Probing Complexity


When I first saw Dave Snowden's Cynefin framework, I was still detailed to the police department's SWAT unit. Of the various terms in his diagram, PROBE was certainly one that stood out more vividly than others:



I immediately made a connection between probe and some specific strategies used in police tactical incidents. For my fellow SWAT knuckle-dragging operators out here, the practices of breach-and-hold, limited penetration, and of course stealth probing all came to mind. Let's use an example:
Imagine a gunman holed up alone his home. Negotiators have been out of contact with him for several hours. There is little intelligence on where he may be inside...and just as little on the layout or floor plan of the home. What to do next? 
My advice: probe.

But what does probe look like in that context? It can take several forms (in as lay terms as possible):
  • launching chemical projectiles inside to elicit a response from the gunman;
  • break a window or open a door to get a peak inside;
  • putting a robot equipped with a video camera inside;
  • begin slowly, secretively sneaking into the building to learn more.
What would be deemed as reckless conduct was if the police officers barged inside in loud, fast "raid"-style tactics. That would not be probing; that would be committing. Like jumping off a cliff without knowing what's beneath. Rushing in might cause a confusing confrontation, under challenging time constraints. That's a recipe for disaster.

We don't need commitment yet. We need to exploit time, learn more, make sense of the situation, and continually refine plans. Probing allows for that.

Here's a screenshot from thefreedictionary.com:



I spent plenty of SWAT barricaded person callouts as the Point Man - the first guy up front dictating the speed and direction of the team. It wasn't always with a shield and mirror (as depicted in the photo above), but I took whatever equipment and used whatever tactics possible to give me the team the best advantage to make the best decisions possible.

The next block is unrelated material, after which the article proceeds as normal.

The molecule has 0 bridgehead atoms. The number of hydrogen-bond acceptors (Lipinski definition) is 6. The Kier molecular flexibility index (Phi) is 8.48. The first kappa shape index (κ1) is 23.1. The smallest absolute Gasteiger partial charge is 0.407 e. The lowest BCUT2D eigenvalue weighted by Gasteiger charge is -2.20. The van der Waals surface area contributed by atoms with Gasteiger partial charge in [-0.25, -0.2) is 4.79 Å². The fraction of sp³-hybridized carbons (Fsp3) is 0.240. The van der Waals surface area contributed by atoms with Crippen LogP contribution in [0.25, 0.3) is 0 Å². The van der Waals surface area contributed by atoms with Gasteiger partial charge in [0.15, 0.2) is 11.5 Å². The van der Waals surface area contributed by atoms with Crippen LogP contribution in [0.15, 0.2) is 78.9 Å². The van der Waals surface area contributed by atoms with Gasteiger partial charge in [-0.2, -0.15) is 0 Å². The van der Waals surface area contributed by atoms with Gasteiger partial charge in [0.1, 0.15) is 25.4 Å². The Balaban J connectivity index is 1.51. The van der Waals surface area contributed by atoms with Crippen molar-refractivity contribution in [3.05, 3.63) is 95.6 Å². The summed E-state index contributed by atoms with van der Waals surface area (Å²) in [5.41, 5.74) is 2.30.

During our probes, we found people passed out drunk, dead from self-inflicted gunshots, laying in ambush for us, and occasionally not inside at all! We made good decisions because we knew how to hunt for information and perpetually adapt. Through our speed, direction, and distance, we influenced how much data, stimuli, and change came at us -- and maximized our chances of processing that information on-the-fly into actionable intelligence. 

Our operational decisions were based on a foundation of shared team values, but also on recent, accurate information paired with the truest-possible assessment or orientation of what is likely or not likely to be happening. Time and distance were our friends. They allowed us to make sense of foreign situations without compromising too much. All of our actions were purposeful.

I've thought a lot about my current assignments in the police department and how to use probing. As a Detective, my interview & interrogation strategies had their versions of probing and sense-making. Now as a supervisor and trainer, there are unique manifestations too. 

Your situation or career does not likely use night vision, robot cameras, thermal optics, or homemade mirrors-on-painters-poles to navigate strange territory, seeking dangerous people. But it likely does have ways for you to slow down, gather information, more clearly figure things out, and adjust plans before fully committing to a course of reckless action. 

I recommend spending more effort figuring out how probing applies in our jobs, hobbies, roles, and journeys. Let's leave the surprises to Christmas morning and horror films.

***



Lou Hayes, Jr. is a police training unit supervisor in suburban Chicago. He studies human performance & decision-making, creativity, emotional intelligence, and adaptability. Follow Lou on Twitter at @LouHayesJr or on LinkedIn. He also maintains a LinkedIn page for The Illinois Model.

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